The strengths of this study are that we were able to access a large multicentre dataset, daily staffing levels, and a breakdown of incidents by type and severity. This is more granular detail than previous studies and gives a valuable insight into contributing factors to maternity adverse incidents. We were able to adjust for other covariates, so that an assessment of staffing as an independent variable could be obtained. We recognise that the Charlson comorbidity index is not tailored specifically to maternity population and more relevant indices such as the Maternal Comorbidity could have been used, however all indices require further appraisal and this is an evolving area [14]. Our findings are presented for staffing levels relative to the mean, and therefore we are unable to specify the actual staffing levels associated with greater harms. Limitations of this study were the use of observational data and reliance on staff reporting of adverse incidents which is known to be inconsistent among the workforce and likely to represent underreporting [38, 39]. There was a large variation in the total number of incidents that occurred per 100 admissions between each of the maternity services, which could reflect inconsistency in reporting as well as true variation. The cross-sectional nature of this study means that we are unable to imply causality between the exposure to understaffing and subsequent adverse events, although it does provide some suggestive evidence of a link between the two.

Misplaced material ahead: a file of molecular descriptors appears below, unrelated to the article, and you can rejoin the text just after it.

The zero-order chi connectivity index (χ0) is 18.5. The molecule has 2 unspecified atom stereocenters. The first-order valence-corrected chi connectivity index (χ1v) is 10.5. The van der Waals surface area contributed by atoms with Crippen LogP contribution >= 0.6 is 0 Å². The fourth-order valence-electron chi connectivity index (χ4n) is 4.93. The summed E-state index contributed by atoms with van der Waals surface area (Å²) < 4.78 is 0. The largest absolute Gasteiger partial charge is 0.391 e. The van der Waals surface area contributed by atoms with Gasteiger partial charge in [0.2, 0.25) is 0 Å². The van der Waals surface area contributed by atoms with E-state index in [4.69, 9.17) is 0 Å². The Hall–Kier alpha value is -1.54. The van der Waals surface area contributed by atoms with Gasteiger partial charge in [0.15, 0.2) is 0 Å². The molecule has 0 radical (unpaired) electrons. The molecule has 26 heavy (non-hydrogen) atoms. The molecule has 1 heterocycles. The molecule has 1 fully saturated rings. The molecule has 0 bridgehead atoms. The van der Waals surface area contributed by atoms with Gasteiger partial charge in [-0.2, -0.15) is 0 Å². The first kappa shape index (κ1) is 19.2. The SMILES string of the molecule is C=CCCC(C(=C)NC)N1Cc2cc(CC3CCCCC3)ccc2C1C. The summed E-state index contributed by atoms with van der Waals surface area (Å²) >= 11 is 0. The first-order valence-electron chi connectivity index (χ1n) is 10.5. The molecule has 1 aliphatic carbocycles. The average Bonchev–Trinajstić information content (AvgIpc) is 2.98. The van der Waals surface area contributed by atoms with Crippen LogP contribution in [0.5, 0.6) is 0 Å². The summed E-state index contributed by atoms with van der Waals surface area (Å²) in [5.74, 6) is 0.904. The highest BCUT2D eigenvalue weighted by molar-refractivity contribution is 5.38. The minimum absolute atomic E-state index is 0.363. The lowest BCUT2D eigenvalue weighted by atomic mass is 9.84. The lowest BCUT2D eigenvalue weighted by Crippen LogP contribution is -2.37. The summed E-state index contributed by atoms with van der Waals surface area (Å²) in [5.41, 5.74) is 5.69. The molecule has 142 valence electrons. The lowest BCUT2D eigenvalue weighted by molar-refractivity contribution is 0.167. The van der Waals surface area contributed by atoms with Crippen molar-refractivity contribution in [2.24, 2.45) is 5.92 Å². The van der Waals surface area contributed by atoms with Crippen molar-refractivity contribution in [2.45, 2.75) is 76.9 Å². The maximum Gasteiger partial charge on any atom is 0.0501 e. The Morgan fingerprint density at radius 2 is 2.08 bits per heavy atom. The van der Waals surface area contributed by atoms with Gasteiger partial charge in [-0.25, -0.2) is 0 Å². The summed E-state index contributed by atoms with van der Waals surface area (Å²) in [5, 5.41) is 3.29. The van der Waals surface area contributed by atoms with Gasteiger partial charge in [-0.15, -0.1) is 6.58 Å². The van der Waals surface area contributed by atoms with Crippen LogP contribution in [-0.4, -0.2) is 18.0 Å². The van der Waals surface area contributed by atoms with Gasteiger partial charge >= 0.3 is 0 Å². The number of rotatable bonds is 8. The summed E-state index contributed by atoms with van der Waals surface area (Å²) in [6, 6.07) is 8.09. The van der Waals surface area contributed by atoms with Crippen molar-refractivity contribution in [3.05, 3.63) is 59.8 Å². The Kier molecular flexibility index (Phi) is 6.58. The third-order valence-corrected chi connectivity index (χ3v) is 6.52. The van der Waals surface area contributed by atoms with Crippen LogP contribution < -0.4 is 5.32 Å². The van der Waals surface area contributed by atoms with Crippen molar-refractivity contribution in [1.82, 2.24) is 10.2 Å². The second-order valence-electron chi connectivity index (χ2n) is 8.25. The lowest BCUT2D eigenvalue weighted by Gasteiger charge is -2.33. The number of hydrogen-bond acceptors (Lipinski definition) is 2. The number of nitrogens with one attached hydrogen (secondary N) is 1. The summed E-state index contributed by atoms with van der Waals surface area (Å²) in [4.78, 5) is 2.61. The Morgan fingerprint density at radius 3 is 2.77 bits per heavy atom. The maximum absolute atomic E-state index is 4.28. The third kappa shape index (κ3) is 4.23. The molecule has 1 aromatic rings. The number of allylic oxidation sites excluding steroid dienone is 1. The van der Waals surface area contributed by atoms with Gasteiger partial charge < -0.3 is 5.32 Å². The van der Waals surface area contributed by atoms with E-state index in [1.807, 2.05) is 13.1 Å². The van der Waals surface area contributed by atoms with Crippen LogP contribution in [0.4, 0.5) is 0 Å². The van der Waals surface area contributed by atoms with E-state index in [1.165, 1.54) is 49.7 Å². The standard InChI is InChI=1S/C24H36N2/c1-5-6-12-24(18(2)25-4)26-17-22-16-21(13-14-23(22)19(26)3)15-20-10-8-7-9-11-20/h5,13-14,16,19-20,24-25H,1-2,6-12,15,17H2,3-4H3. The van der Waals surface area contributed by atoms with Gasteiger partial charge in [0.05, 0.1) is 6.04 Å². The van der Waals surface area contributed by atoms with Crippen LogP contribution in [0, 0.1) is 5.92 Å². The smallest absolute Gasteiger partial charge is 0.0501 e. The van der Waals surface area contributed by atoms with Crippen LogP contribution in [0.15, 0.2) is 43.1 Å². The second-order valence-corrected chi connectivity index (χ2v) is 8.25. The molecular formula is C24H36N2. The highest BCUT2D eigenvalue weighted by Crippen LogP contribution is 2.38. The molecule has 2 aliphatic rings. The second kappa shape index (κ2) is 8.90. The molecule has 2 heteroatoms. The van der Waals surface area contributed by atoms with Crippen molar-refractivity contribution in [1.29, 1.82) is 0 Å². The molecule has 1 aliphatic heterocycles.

Future research using routine data could capture rosters from obstetric and neonatal medical colleagues, as staffing levels in these groups may be associated with adverse events and including them in models may modify the estimates seen for midwives and maternity assistants. Defining understaffing based on planned staffing levels could be considered in addition to mean levels for each service, as this is a more meaningful measure, especially when planned staffing has been calculated to optimise safety and effectiveness in the local population. Where possible, adjustment should be made for advanced maternal age, comorbidity, acuity, ethnic origin as well as population size and turnover within the service. If prospective studies are planned, the recording of adverse events using a predefined guide is advised to improve consistency in reporting this key variable. This would reduce the need for staff judgement on reporting and create a more robust measure. The effects of moving staff from wards to cover shortfalls in other areas should also be explored, both in terms of the safety for the areas they are removed from and the ability of staff to adapt quickly to a new environment partway through their shift. It would also be useful to explore the impact of exposure to understaffing and time-lagged outcomes presenting after discharge.